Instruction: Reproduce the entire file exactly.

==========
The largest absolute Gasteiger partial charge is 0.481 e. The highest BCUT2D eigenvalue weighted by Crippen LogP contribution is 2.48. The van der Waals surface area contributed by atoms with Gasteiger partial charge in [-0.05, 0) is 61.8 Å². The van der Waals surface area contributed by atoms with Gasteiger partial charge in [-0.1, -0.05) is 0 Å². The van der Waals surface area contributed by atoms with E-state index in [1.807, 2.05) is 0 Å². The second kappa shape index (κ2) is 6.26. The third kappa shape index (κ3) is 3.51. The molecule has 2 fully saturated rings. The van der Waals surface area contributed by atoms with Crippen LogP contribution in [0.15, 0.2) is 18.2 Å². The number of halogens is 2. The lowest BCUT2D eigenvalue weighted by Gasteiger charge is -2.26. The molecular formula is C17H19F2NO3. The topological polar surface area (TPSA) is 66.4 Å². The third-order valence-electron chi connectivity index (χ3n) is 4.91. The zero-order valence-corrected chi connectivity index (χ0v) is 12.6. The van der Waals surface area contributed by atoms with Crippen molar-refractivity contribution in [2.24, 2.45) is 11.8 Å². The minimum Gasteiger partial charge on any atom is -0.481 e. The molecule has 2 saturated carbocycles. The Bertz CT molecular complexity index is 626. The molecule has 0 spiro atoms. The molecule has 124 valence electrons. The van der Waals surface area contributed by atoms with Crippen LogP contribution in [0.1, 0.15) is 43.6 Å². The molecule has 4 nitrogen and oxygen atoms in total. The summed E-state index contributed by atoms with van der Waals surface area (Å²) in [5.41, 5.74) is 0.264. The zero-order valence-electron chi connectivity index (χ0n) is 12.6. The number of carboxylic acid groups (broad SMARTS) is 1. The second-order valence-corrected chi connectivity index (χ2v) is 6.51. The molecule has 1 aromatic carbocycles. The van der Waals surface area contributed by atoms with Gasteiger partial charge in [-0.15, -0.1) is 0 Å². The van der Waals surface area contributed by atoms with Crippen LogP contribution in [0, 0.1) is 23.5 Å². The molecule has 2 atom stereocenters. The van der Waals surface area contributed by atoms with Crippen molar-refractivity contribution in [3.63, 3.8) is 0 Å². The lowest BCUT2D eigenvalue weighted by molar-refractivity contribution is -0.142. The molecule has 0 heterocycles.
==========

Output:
The largest absolute Gasteiger partial charge is 0.481 e. The highest BCUT2D eigenvalue weighted by Crippen LogP contribution is 2.48. The van der Waals surface area contributed by atoms with Gasteiger partial charge in [-0.05, 0) is 61.8 Å². The van der Waals surface area contributed by atoms with Gasteiger partial charge in [-0.1, -0.05) is 0 Å². The van der Waals surface area contributed by atoms with E-state index in [1.807, 2.05) is 0 Å². The second kappa shape index (κ2) is 6.26. The third kappa shape index (κ3) is 3.51. The molecule has 2 fully saturated rings. The van der Waals surface area contributed by atoms with Crippen LogP contribution in [0.15, 0.2) is 18.2 Å². The number of halogens is 2. The lowest BCUT2D eigenvalue weighted by Gasteiger charge is -2.26. The molecular formula is C17H19F2NO3. The topological polar surface area (TPSA) is 66.4 Å². The third-order valence-electron chi connectivity index (χ3n) is 4.91. The zero-order valence-corrected chi connectivity index (χ0v) is 12.6. The van der Waals surface area contributed by atoms with Crippen molar-refractivity contribution in [2.24, 2.45) is 11.8 Å². The minimum Gasteiger partial charge on any atom is -0.481 e. The molecule has 2 saturated carbocycles. The Bertz CT molecular complexity index is 626. The molecule has 0 spiro atoms. The molecule has 124 valence electrons. The van der Waals surface area contributed by atoms with Crippen LogP contribution in [0.1, 0.15) is 43.6 Å². The molecule has 4 nitrogen and oxygen atoms in total. The summed E-state index contributed by atoms with van der Waals surface area (Å²) in [5.41, 5.74) is 0.264. The zero-order valence-electron chi connectivity index (χ0n) is 12.6. The number of carboxylic acid groups (broad SMARTS) is 1. The second-order valence-corrected chi connectivity index (χ2v) is 6.51. The molecule has 1 aromatic carbocycles. The van der Waals surface area contributed by atoms with Gasteiger partial charge in [-0.15, -0.1) is 0 Å². The van der Waals surface area contributed by atoms with Crippen LogP contribution in [0, 0.1) is 23.5 Å². The molecule has 2 atom stereocenters. The van der Waals surface area contributed by atoms with Crippen molar-refractivity contribution in [3.63, 3.8) is 0 Å². The lowest BCUT2D eigenvalue weighted by molar-refractivity contribution is -0.142. The molecule has 0 heterocycles.